The Sensory Profile and the REAL.
What conditions/diagnoses did you see most often?
Typical diagnoses seen at this setting included PTSD, ADHD, suicidal ideation/past attempts, anxiety disorders, oppositional defiant disorder, depression, dual diagnosis (primary mental health disorder complicated by use of drugs or alcohol), reactive attachment disorder, and history of trauma.
What did a typical session look like?
A typical session included group therapy with around 2-8 participants for 1 hour. I usually began with a preparatory/relaxation/grounding activity including a guided meditation or deep breathing with music. After that we would begin the main activity including topics such as emotional regulation, self-care, time management, problem solving, gross motor movement, and boundaries. After the activity, we had the participants share with the group and had discussion regarding the activity.
How did you stay client-centered and occupation-based?
I continually made sure to seek the participants’ input regarding activities they would like to do and making sure I was staying client-centered by providing options that best suited their interests and needs. For example, one day I had a movement-based activity planned however through observation and discussion with the participants they were seeking a more relaxation, art-based group that day.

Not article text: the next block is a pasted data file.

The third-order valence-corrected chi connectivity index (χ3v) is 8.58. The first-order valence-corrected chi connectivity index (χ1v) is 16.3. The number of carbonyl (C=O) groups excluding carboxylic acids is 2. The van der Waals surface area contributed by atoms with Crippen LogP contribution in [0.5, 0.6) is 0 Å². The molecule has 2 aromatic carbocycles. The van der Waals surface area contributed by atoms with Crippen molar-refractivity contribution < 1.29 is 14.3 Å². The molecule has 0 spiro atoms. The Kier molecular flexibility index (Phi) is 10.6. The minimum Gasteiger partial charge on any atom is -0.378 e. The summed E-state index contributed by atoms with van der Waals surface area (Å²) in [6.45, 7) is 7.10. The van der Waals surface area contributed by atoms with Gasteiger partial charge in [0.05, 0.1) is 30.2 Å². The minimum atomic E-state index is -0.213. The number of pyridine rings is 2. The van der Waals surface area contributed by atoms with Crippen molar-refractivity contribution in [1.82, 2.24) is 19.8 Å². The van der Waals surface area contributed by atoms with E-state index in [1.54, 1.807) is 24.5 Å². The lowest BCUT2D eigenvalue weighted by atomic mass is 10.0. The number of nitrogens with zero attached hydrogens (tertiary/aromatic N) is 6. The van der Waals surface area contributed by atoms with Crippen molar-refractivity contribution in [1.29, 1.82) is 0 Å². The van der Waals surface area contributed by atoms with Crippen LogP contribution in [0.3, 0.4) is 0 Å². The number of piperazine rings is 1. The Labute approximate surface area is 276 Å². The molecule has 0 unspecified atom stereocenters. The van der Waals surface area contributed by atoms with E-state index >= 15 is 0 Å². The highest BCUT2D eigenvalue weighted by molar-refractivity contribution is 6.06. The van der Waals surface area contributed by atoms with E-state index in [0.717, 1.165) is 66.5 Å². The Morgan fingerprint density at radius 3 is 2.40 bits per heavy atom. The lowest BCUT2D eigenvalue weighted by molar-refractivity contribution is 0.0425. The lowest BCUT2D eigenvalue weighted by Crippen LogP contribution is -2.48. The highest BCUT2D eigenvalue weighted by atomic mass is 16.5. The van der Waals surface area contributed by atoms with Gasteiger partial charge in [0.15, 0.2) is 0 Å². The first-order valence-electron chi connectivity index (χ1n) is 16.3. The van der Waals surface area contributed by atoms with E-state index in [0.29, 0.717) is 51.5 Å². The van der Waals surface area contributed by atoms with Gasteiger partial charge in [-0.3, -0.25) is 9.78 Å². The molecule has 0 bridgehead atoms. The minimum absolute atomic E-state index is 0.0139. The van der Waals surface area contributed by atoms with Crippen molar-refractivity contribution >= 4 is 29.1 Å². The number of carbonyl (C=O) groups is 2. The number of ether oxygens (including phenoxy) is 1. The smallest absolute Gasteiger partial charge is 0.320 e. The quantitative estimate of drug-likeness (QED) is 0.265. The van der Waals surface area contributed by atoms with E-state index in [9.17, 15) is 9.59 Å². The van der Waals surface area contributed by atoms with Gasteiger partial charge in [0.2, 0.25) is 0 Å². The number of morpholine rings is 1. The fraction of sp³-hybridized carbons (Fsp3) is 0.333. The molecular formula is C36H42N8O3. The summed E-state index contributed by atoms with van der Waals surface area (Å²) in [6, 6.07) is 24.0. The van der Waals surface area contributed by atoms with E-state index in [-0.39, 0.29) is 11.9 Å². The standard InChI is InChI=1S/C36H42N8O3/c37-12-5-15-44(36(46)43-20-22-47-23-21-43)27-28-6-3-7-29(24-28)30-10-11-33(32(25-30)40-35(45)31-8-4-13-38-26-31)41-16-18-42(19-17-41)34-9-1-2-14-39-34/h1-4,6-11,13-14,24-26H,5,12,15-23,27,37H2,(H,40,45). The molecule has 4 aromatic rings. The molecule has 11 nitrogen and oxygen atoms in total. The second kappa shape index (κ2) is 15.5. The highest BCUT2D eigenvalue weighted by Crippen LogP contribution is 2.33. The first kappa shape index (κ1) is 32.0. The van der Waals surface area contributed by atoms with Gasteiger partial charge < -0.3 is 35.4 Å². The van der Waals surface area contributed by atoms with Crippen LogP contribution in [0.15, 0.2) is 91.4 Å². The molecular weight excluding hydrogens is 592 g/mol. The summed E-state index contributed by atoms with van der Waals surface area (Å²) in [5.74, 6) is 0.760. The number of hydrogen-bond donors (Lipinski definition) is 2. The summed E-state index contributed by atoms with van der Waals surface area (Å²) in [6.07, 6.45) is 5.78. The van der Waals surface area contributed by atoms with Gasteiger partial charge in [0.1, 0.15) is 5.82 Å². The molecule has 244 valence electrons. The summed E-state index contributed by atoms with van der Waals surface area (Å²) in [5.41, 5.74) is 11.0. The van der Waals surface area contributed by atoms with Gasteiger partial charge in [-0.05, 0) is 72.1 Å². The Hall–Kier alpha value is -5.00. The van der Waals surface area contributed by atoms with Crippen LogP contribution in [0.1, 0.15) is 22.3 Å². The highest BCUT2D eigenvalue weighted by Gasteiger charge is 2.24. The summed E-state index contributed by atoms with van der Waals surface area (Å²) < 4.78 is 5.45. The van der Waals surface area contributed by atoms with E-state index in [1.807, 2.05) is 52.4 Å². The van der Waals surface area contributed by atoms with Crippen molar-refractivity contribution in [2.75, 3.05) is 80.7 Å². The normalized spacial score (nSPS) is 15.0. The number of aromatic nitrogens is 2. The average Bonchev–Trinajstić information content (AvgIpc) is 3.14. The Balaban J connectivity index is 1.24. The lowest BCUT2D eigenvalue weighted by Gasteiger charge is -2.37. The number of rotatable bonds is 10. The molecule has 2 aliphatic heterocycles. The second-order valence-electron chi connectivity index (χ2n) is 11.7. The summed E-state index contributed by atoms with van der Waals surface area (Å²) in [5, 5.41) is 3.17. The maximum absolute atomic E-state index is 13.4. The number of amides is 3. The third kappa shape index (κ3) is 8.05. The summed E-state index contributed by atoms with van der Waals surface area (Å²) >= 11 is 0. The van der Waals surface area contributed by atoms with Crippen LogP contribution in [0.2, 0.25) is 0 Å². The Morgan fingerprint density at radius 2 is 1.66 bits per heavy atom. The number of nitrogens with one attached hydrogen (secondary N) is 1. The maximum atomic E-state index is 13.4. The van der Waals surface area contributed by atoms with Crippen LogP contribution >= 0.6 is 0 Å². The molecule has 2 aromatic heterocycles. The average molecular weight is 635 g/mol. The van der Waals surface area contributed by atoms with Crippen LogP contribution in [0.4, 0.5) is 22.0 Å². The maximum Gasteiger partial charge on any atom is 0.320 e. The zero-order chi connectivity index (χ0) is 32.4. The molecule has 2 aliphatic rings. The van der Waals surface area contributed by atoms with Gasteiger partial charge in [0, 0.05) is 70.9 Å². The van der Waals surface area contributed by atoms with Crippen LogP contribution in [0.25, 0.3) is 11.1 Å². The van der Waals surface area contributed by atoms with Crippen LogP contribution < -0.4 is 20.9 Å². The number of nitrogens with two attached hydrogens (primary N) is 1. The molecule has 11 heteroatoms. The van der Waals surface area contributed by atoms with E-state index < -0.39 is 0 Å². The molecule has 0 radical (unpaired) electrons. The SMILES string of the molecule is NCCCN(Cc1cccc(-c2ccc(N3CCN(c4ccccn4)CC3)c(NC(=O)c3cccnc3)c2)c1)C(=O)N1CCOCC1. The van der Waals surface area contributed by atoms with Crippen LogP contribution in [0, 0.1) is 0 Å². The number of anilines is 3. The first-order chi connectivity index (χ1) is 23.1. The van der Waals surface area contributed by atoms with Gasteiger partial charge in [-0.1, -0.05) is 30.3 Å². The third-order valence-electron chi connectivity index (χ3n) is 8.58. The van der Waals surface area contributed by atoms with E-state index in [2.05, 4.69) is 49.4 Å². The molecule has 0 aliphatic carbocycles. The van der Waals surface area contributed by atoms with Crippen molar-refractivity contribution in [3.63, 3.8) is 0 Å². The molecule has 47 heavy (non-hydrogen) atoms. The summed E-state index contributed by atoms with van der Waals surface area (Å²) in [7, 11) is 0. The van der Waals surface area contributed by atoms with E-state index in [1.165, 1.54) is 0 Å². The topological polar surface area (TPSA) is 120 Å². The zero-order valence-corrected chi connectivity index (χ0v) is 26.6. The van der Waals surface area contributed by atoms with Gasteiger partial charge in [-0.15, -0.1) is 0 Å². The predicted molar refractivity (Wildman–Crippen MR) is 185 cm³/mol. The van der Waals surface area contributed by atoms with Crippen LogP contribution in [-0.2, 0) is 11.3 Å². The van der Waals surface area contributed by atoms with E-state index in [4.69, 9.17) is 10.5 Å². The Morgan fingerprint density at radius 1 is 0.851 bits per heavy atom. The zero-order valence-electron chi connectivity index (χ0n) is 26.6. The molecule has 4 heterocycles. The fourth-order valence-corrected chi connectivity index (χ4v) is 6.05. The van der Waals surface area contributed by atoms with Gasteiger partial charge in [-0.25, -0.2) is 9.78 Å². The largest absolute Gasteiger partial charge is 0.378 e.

Meeting the clients where they were at was crucial in this setting in order to be trauma-informed and provide them a sense of empowerment and safety. I stayed occupation-based by providing activities that were hands-on and encouraged occupational engagement and participation, along with ways to make the clients more successful in their day-to-day roles as students, friends, siblings, etc. One group I led was having the clients think of themselves as occupational beings and draw themselves on a piece of paper with their occupations surrounding them and what these occupations meant to them.
What was your favorite part of this fieldwork experience?